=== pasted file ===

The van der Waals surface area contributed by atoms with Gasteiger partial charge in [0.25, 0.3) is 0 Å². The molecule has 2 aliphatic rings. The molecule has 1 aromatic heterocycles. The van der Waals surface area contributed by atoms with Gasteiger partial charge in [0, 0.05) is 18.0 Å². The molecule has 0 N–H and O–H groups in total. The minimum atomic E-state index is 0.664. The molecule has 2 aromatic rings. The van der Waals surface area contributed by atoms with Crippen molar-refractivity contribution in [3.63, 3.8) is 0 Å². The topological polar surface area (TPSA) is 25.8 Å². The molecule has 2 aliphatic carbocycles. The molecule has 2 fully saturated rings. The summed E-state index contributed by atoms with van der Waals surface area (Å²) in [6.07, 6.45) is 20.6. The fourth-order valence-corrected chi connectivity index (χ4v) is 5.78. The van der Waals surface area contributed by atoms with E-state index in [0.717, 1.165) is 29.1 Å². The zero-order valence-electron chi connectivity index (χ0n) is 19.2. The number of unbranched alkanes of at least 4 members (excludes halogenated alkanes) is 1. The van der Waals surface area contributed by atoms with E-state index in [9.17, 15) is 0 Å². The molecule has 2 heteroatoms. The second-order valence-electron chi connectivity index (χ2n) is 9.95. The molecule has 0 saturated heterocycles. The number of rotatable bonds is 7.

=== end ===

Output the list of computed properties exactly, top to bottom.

The van der Waals surface area contributed by atoms with Gasteiger partial charge in [0.25, 0.3) is 0 Å². The molecule has 2 aliphatic rings. The molecule has 1 aromatic heterocycles. The van der Waals surface area contributed by atoms with Gasteiger partial charge in [0, 0.05) is 18.0 Å². The molecule has 0 N–H and O–H groups in total. The minimum atomic E-state index is 0.664. The molecule has 2 aromatic rings. The van der Waals surface area contributed by atoms with Crippen molar-refractivity contribution in [3.63, 3.8) is 0 Å². The topological polar surface area (TPSA) is 25.8 Å². The molecule has 2 aliphatic carbocycles. The molecule has 2 fully saturated rings. The summed E-state index contributed by atoms with van der Waals surface area (Å²) in [6.07, 6.45) is 20.6. The fourth-order valence-corrected chi connectivity index (χ4v) is 5.78. The van der Waals surface area contributed by atoms with E-state index in [0.717, 1.165) is 29.1 Å². The zero-order valence-electron chi connectivity index (χ0n) is 19.2. The number of unbranched alkanes of at least 4 members (excludes halogenated alkanes) is 1. The van der Waals surface area contributed by atoms with E-state index in [9.17, 15) is 0 Å². The molecule has 2 heteroatoms. The second-order valence-electron chi connectivity index (χ2n) is 9.95. The molecule has 0 saturated heterocycles. The number of rotatable bonds is 7.